It sounds crazy, but Australian self-managed super funds (SMSFs) are already investing in the “exotic” asset, according to new research from SuperConcepts.
“Frozen semen is more tradable than bullion because you can sell it units,” said Phil LaGreca, SuperConcepts analyst.
He explained that the product is often bought in “straws” which require Nitrogen storage, with the value of the straws aligned with the stallion’s heritage and the market scarcity of the semen’s lineage.
And if the stallion is a multiple title winner, its semen also increases in value and can enjoy capital gains.
“If a horse comes from a winning line of showjumping or dressage it can command enormous fees for a date night – technically known as ‘Stallion Standing Fees’,” LaGreca said.
“[But] like any SMSF asset, it needs to be professionally stored and insured, so these costs need to be factored against any capital growth forecasts.”
Frozen stallion was just one of 10 “exotic” SMSF investments identified in the SuperConcepts research.
“The value is derived from the fact that a limited number of licenses are made available to provides the right to operate a taxi,” LaGreca noted.
“The value in this asset is changing because the limited right to operate is being disrupted by ride sharing services that allow anyone to become a fare-charging driver.”
The man who shorted the US sub-prime mortgage market in the 2008 Global Financial Crisis, Michael Burry has long invested in water. He believes water and farmland will be worth a lot in the future.
LaGreca noted that rural properties generally have their water rights split out from the deed so they trade with other parties.
One SMSF held 260 units of rights valued at $563,200, making an income of $15,649.50 from the investment.
“Just say you’ve got a river running through your property, you could sell over 100 megalitres to neighbours up or downstream,” LaGreca said.
“Or sell the water rights back to the original seller and rent the water you use. Or sublease the rights to one party who might retail it to others. You just hope there’s always water when you need it.”
The Brother 32G automatic tacker sewing machine is used in leather working and fabric design. One SMSF bought the machine for a small business, but the investment has not performed well, making just $11,288.55 between 2011 and 2017.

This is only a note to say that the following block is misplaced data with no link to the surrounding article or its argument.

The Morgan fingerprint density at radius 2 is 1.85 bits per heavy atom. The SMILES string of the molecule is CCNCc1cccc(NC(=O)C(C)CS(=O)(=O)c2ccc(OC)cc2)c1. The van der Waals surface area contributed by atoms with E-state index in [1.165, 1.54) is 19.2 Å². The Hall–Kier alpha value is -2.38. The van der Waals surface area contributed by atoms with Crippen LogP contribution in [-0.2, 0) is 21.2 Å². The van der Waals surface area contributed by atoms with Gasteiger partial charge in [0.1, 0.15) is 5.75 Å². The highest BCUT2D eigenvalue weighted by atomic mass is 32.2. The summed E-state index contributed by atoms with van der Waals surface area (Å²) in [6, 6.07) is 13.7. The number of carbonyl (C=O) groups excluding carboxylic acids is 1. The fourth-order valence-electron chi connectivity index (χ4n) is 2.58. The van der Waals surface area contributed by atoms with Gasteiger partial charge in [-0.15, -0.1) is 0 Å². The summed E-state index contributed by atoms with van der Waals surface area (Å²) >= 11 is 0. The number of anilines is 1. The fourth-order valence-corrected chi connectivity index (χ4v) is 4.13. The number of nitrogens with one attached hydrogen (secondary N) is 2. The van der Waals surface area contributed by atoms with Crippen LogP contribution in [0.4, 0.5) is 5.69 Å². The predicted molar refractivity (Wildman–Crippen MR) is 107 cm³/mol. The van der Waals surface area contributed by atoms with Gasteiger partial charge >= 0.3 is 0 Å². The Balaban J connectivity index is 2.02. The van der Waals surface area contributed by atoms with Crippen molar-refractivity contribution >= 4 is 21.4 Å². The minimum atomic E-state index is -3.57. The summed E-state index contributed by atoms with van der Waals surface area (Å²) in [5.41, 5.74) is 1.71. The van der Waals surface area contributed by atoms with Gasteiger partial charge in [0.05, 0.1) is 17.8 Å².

The Water Kiosk Vending machines produce still or sparkling water and have stainless steel bottles available for purchase.
“While it’s providing a good return on its own, this is a pretty good example of the flexibility and freedom that an SMSF gives you for ethical investment vehicles, which we’re seeing more of,” he continued.
Investments in these will see declining returns as maintenance costs eventually render the machines worthless.
But one SMSF has $134,000 invested in the technology, which returned $55,000 in the 2018 financial year.
“These particular machines were leased to holiday parks, aged care facilities and motor inns, so they had a very steady income.”
“We’ve seen more than one SMSF fund with a classic car, but you can’t buy it and drive it or rent it to a related party.
However, some people do rent them out for income, as wedding vehicles for example, and they hope it’ll appreciate over time if they hang onto it.
The return on investment is calculated with offspring recorded as distributions, with the mother considered the initial asset.
LaGreca said livestock are regularly bought by farmers as an asset which is leased back to the business.
“Super funds can buy equipment as a business asset and we often see this with small business owners,” LaGreca said.
“The super fund leases the equipment to a business, which is typically owned by the members. There are rules around this including a 5 per cent cap on the value of fund investments that are leased to your business.”
One SMSF invested in a $15,000 industrial grade laser, with the Diode 808 laser used by a Tasmanian beauty salon for hair removal.
“Equipment comes with risk and this particular machine broke at some point in the year, which is something that needs to be considered when buying machinery with super funds.”
ATMs offer regular income via flat monthly fees and a fractional transaction fee, but this investment will likely become more rare as Aussies turn to digital payments.
“Quite often ATM investors sign a 10 year lease, which makes them pretty obsolete and impossible to sell at that point,” warned LaGreca.
“Capital depreciation is inherent in buying machinery or equipment, which means it’s done for the income but an SMSF needs to know if the loss of capital for an upfront investment is offset by the expected returns.”
Investors may also fall afoul of schemes in which they’re paid with fees taken from new ATM investors. When the scheme falls apart, so too does their returns.
ATM distribution companies can also lose contracts or go out of business. And they’re also subject to physical damage.
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“Physical assets come with different risks to financial assets because they are subject to damage, wear or theft.
“Many times people buy these things with their super funds to help their own business due to cash flow restrictions,” the SMSF expert said.
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